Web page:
The Federal Citizen Information Center has a free brochure on Estate Planning with all kinds of wonderful nuggets of information. It’s really something that I wish would be required reading for anyone over the age of 30. Like most things in life, Estate Planning, is heavy on the planning part. But do you really need to worry about this? The short answer is, “Yes.”

The brochures cites that about half of all Americans die without a will. So what happens in that case? The court system steps in to distribute your property according to the laws of your state, which may or may not coincide with your final wishes. Although unlikely, the state can even claim your estate for itself. Here’s short list of reasons that you should consult with an attorney when creating a will:

• You expect to own estate tax upon your death.

• You think your kids or beneficiaries will disagree on what should be done.

• You have children from more than one marriage, or from a blended family.

• You own property in multiple states.

• You want to establish a trust.

The IRS states that estate taxes in 2008 on an amount of $2,000,000 can be up to 45%! So how can you avoid that? (Even if you’re worth less than $2,000,000):

• Give away assets during your lifetime.

• Using the marital deduction, if the bypass trust or credit shelter trust is not a better option.

• Use a bypass trust or credit shelter trust. This can provide income to the surviving spouse.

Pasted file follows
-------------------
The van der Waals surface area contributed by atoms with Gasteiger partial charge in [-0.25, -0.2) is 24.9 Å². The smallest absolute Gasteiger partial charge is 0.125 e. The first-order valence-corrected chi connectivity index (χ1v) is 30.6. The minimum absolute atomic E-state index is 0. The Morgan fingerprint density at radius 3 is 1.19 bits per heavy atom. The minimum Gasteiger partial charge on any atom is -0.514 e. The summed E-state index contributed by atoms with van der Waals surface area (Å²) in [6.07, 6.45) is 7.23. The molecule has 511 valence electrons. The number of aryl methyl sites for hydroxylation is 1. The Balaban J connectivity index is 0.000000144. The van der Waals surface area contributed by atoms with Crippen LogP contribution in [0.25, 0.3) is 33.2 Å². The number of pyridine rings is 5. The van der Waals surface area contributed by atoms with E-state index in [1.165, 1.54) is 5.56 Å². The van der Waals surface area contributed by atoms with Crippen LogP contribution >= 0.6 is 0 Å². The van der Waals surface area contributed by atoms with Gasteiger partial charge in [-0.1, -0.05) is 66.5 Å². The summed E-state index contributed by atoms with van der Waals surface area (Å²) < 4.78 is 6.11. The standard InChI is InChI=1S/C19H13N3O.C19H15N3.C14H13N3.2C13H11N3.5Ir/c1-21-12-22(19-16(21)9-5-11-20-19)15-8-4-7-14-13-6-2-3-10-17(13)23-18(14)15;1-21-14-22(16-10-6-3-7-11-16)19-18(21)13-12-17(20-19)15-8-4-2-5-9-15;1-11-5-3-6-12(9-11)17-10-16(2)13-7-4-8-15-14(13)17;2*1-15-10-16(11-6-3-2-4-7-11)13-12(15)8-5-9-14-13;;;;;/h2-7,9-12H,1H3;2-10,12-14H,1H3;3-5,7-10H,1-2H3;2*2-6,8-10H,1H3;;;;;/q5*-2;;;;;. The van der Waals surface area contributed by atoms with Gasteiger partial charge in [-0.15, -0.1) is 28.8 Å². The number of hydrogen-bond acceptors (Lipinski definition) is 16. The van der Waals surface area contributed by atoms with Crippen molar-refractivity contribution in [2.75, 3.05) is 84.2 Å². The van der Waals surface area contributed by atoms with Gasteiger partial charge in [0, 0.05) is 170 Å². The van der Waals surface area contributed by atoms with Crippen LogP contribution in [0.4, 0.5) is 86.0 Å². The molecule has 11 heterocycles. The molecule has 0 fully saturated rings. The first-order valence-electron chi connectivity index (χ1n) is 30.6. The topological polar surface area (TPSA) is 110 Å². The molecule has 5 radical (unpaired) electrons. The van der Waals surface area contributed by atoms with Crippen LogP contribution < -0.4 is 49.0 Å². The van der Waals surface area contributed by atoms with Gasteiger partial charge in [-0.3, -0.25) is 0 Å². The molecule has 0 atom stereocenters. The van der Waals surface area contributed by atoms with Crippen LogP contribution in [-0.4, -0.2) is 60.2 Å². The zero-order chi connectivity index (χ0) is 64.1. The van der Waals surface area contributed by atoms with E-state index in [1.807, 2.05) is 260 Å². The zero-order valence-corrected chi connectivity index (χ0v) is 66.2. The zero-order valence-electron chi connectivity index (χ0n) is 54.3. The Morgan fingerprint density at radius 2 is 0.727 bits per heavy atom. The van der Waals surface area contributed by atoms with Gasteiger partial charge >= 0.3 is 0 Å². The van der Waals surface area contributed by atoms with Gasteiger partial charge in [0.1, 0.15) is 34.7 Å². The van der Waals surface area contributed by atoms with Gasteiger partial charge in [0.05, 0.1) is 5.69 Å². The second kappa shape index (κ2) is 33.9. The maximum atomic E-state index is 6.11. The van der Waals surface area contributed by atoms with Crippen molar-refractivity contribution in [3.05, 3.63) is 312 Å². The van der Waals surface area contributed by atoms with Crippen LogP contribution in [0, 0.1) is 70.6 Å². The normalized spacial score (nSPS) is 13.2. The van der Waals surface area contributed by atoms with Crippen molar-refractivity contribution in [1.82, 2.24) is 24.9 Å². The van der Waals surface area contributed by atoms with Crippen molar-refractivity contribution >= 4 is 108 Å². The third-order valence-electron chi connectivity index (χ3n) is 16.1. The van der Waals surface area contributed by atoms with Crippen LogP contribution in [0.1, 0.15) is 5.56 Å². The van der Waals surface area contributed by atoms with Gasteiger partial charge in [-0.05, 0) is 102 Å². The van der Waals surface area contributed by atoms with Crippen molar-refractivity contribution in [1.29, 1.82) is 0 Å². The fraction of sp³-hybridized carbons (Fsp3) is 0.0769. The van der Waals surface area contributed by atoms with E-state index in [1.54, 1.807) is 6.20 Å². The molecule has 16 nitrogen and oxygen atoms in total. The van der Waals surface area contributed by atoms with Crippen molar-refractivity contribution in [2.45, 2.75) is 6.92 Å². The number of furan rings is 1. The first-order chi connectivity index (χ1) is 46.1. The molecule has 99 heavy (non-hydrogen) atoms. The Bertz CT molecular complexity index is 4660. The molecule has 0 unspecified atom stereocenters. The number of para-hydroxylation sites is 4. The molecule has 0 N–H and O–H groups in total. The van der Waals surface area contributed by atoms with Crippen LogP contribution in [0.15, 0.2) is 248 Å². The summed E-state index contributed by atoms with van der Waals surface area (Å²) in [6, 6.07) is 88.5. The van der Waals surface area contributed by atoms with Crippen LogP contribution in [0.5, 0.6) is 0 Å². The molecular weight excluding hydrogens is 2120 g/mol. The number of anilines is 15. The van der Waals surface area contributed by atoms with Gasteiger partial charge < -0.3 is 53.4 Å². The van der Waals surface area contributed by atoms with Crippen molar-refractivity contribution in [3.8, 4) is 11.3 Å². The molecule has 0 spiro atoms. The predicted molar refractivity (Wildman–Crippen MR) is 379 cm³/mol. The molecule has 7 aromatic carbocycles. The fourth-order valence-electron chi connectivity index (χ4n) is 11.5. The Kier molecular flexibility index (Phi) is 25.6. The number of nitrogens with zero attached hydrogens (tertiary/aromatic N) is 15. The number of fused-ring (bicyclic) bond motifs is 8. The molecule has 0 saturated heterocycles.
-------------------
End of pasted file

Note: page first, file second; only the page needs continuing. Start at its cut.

• Charitable gifts to qualifying charities are not taxed under most circumstances.

• Life insurance trusts can be designed to keep the proceeds of the policy out of your estate and provide a cash source for your estate.

Here’s a list of reasons that you may have to update your estate plans:

• The value of your assets changes significantly.

• You marry, remarry, or divorce.

• You have a child or new grandchild.

• You move to a different state.

• You need to change the executor of your will.

• One of your heirs dies.

• Your children reach age 18.

• The laws affecting your estate change.

The one thing the brochure advises that I wouldn’t recommend is that you visit the IRS website. I’ve been on that site before and it’s a mess, full of downloadable forms that you can use, it’s unorganized, etc. That’s when the price of an attorney is well worth it.

A Helpful Guide to Long-Term Care Insurance

You may not think of long-term care insurance as an end of life issue, but it’s something that aging people (and progressive younger people) are realizing that they need. People are living longer in various states of awareness. For instance, patients suffering from Alzheimer’s may not understand the difficulties of providing long-term care for them, but their family certainly does.

The brochure, Guide to Long-Term Care Insurance, sponsored by the Federal Citizen Information Center (FCIC), and written by the AHIP is a good review about long term care insurance. The American’s Health Insurance Plans (AHIP) is a national association advocating for the consumer who needs to research and buy a health care plan. The following information is adapted from the AHIP brochure and can be ordered for free at the email address above.